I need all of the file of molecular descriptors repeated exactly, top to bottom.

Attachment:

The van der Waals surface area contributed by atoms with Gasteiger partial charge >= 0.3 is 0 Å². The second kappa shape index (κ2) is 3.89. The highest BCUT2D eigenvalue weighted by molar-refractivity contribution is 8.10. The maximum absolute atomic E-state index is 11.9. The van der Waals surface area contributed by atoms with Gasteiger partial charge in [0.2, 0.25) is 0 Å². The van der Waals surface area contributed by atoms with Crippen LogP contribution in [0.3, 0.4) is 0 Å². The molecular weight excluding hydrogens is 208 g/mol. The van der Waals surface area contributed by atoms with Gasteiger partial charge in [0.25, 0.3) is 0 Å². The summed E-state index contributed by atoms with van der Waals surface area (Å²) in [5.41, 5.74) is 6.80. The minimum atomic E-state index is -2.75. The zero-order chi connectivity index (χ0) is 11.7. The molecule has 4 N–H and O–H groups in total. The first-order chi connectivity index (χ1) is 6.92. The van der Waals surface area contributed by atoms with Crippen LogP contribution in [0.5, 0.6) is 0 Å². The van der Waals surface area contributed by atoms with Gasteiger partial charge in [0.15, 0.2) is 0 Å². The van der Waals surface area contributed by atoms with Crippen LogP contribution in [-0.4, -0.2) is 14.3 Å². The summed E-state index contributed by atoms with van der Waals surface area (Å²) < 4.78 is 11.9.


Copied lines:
The van der Waals surface area contributed by atoms with Gasteiger partial charge >= 0.3 is 0 Å². The second kappa shape index (κ2) is 3.89. The highest BCUT2D eigenvalue weighted by molar-refractivity contribution is 8.10. The maximum absolute atomic E-state index is 11.9. The van der Waals surface area contributed by atoms with Gasteiger partial charge in [0.2, 0.25) is 0 Å². The van der Waals surface area contributed by atoms with Crippen LogP contribution in [0.3, 0.4) is 0 Å². The molecular weight excluding hydrogens is 208 g/mol. The van der Waals surface area contributed by atoms with Gasteiger partial charge in [0.25, 0.3) is 0 Å². The summed E-state index contributed by atoms with van der Waals surface area (Å²) in [5.41, 5.74) is 6.80. The minimum atomic E-state index is -2.75. The zero-order chi connectivity index (χ0) is 11.7. The molecule has 4 N–H and O–H groups in total. The first-order chi connectivity index (χ1) is 6.92. The van der Waals surface area contributed by atoms with Crippen LogP contribution in [0.5, 0.6) is 0 Å². The van der Waals surface area contributed by atoms with Gasteiger partial charge in [0.15, 0.2) is 0 Å². The van der Waals surface area contributed by atoms with Crippen LogP contribution in [-0.4, -0.2) is 14.3 Å². The summed E-state index contributed by atoms with van der Waals surface area (Å²) < 4.78 is 11.9.